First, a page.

BLACKSBURG, Va., June 13, 2012 – Two communities are finding ways to support and help each other, as each has gone through tragedy, looking for ways to heal.
A group of Virginia Tech students who are members of Actively Caring for People (AC4P) recently returned from a trip to Chardon High School in Chardon, Ohio, the site of a recent deadly school shooting.
The Actively Caring for People movement started at Virginia Tech following the campus tragedy on April 16, 2007. Students discovered the research of Alumni Distinguished Professor E. Scott Geller in the Department of Psychology in the College of Science. Geller also serves as director of the Center for Applied Behavior Systems. He created the concept of actively caring to reduce workplace injury and create safer working environments.
Students used the same concept to initiate a cultural shift and build a stronger sense of community. The group uses green AC4P wristbands to recognize community members when intentional acts of kindness are observed. Recipients are encouraged to pass the wristband on when they spot similar kind deeds. Each wristband is numbered and organizers have tracked the wristbands across the globe.
The group sent 15 undergraduate and graduate students from Virginia Tech to Chardon High School on May 15, 2012. They delivered a school-wide assembly on the AC4P movement and workshops on AC4P principles to guide the Chardon students’ strategies for enhancing their own community and then actively caring for other communities, thus providing an outlet for them to heal by helping others.
AC4P leader Shane McCarty of Arlington, Va., a Pamplin College of Business recent graduate who is now a Ph.D. student in the industrial/organizational psychology program in the College of Science, said, “After the tragedy in Chardon, the school and community rallied together to help heal. By showing them the concept of Actively Caring for People, they were encouraged to continue that connection in an intentional way, by physically showing how they care for one another.”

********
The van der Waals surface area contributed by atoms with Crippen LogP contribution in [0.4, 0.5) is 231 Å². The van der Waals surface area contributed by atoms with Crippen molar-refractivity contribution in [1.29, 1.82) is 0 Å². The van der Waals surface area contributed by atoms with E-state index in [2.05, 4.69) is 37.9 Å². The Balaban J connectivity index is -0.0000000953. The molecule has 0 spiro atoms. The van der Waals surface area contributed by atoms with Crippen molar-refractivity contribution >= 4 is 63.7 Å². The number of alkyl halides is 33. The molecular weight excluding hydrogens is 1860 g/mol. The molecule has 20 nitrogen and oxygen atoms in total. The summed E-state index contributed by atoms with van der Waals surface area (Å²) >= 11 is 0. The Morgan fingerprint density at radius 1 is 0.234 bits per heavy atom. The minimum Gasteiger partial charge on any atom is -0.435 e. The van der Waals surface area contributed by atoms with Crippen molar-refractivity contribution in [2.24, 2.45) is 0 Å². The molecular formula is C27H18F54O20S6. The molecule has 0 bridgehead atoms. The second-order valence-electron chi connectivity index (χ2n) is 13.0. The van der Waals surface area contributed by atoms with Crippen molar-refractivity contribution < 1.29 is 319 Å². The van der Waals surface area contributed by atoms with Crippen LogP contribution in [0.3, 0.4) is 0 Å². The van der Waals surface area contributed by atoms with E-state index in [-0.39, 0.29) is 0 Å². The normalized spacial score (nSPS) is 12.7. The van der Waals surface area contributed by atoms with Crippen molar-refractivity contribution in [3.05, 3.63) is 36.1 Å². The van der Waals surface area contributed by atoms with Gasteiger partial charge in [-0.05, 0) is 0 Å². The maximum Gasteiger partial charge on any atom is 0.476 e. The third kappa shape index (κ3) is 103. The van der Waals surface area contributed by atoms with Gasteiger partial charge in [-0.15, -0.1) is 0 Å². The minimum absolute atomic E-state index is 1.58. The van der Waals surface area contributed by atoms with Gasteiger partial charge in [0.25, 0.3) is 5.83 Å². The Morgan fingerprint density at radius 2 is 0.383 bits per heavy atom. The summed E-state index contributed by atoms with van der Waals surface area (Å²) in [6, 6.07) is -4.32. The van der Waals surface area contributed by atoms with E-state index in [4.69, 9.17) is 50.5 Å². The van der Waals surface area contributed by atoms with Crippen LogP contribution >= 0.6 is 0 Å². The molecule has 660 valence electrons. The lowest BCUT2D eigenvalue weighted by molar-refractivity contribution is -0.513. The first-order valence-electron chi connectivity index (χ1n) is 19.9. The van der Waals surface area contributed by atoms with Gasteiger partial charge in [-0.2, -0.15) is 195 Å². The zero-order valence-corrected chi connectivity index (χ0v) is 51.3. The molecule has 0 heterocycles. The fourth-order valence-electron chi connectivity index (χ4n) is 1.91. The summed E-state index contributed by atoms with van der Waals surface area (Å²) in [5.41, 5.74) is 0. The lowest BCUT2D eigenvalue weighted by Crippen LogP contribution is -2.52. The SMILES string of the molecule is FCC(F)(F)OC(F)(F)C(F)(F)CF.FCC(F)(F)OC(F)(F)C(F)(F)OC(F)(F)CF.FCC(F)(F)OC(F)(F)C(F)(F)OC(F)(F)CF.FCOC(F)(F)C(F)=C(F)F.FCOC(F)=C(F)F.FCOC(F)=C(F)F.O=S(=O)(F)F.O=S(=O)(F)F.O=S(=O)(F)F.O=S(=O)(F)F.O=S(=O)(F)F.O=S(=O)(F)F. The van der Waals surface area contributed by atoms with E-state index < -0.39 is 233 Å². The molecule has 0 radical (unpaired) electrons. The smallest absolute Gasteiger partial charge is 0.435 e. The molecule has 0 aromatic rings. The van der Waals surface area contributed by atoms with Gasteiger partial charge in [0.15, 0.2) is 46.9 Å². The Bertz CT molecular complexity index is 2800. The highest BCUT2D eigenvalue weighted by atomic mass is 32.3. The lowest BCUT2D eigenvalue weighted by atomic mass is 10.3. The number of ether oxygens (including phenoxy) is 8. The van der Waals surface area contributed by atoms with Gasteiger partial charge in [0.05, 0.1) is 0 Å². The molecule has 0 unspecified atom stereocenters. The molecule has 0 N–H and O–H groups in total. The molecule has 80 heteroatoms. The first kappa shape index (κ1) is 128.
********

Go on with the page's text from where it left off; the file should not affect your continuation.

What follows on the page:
Actively Caring for People member Sophia Teie of Washington, D.C., a fifth-year student studying psychology in the College of Science and sociology in the College of Liberal Arts and Human Sciences, said their reception at the school was unbelievable. “The community was receiving support from across the country and wanted to do something to give back,” said Teie. “When they recognized themselves as an actively caring community in their school, that’s when they started to find ways to implement an actively caring environment outside of their school. It was touching to be a part of that realization.”
The group says they plan to return to Chardon this fall to check in with and continue to guide the students who volunteered to lead the actively caring movement at their school.
Geller is proud of how students have used his research to incite change on Virginia Tech’s campus and across the globe. “Actively caring is taking off and it is taking off by the work of these students, which is thrilling,” said Geller.
Actively Caring for People draws upon research principles from the Center for Applied Behavior Systems and Center for Peace Studies and Violence Prevention at Virginia Tech. While it has been applied to healing in the midst of a tragedy, the tactics have also been successful in schools to reduce bullying.
“When students, teachers, and administrators learn and practice actively caring in a way that it becomes part of the culture, bullying just doesn’t fit,” said McCarty.
The group has presented the concept in colleges, universities, and kindergarten through 12th grade schools around the country, including in Virginia, Ohio, California, Arizona, and New York. Over the past two years, the group has seen up to a 55 percent reduction in bullying within six weeks of the program’s implementation.
“We never once talk about bullying at the schools,” explained McCarty. “What we do, however, is create a structure or system to encourage people to do the right thing.”
“Other bullying-reduction programs can come across as feeling like the police, with a punishment or enforcement mentality,” said Teie. “With actively caring, the interaction creates leadership and a feeling of pride from within the students.”
Group member Caitlin Parker of Springfield, Va., a May 2012 Virginia Tech graduate who majored in psychology in the College of Science, says it works because of what students gain, instead of lose. “The program does not take anything away. Peace is not just the absence of violence, but the presence of actively caring behaviors.”
To find out more about Actively Caring for People or to share an actively caring story, go to the group’s website.
Dedicated to its motto, Ut Prosim (That I May Serve), Virginia Tech takes a hands-on, engaging approach to education, preparing scholars to be leaders in their fields and communities. As the commonwealth’s most comprehensive university and its leading research institution, Virginia Tech offers 240 undergraduate and graduate degree programs to more than 31,000 students and manages a research portfolio of $513 million. The university fulfills its land-grant mission of transforming knowledge to practice through technological leadership and by fueling economic growth and job creation locally, regionally, and across Virginia.
Watch this video to learn about the Actively Caring for People movement and meet some of those involved.
Psychology Professor E. Scott Geller said his students’ dedication to promoting the Actively Caring for People movement inspired him to create a scholarship named after the initiative.